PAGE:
Those who have grown up within the Church of the Brethren may recall the name M. R. Zigler. He was a man who served as the first executive secretary of the Brethren Service Committee and a Brethren leader who helped to found Civilian Public Service during World War II. Another prominent individual, although perhaps lesser-known today, was Rev. W. Harold Row – a Church of the Brethren pastor in Virginia and Pennsylvania, denominational leader, and, along with Zigler, something of a Brethren pioneer in ecumenical, service-oriented relationships.
Even if you don’t recognize his name, you’ve probably sung Ken Morse’s Move in our Midst. Kenneth Ivan Morse was the son of Herman V. and Sadie Bennett Morse, born 1913 in Altoona, PA. He grew up in the Altoona congregation and graduated from Juniata College and Pennsylvania State University with a Masters in English Literature.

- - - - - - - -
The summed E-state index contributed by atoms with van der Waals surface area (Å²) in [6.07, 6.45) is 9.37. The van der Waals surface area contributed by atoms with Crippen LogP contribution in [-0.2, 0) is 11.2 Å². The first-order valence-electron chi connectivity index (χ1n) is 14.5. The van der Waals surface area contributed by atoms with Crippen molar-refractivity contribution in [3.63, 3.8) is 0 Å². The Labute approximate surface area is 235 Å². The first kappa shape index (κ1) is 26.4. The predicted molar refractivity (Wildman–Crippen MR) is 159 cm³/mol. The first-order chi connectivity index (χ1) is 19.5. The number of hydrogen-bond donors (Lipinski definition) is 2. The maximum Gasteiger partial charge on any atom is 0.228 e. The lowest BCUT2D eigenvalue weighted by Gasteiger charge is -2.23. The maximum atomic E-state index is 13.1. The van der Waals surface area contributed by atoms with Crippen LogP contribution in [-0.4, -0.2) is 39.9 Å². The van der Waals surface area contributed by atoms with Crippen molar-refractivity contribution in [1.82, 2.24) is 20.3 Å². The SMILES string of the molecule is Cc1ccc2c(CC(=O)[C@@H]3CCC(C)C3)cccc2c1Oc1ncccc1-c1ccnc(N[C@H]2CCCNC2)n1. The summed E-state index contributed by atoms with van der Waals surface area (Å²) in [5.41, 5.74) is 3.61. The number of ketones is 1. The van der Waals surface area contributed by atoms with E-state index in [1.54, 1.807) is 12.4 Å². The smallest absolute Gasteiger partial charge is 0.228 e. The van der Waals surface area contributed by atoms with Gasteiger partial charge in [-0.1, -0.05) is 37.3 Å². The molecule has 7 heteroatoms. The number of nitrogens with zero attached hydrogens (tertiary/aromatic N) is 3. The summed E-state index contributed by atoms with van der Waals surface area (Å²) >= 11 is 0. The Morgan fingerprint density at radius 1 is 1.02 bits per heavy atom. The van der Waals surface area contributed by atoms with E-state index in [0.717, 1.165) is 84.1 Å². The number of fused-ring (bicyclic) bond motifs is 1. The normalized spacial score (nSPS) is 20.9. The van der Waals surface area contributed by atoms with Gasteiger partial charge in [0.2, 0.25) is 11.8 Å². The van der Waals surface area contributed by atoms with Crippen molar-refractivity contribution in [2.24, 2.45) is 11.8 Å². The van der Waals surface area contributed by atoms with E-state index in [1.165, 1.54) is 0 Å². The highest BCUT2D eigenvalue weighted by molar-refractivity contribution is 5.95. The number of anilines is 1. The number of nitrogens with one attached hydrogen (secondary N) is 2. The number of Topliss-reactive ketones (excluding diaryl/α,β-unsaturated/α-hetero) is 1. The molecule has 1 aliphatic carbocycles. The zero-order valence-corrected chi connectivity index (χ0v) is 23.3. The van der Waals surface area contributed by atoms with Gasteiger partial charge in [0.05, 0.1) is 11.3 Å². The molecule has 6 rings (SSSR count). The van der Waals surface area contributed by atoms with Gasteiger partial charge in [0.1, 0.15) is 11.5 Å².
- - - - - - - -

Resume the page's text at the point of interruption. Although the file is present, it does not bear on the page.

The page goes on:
204 years ago (in 2019), a young man from Germany made his way to the United States. He was small of stature (indeed, his surname means “short” in German), and reportedly had a hump in his back. He was not a callus-handed farmer or a broad-shouldered laborer, but a classically educated school teacher. Like many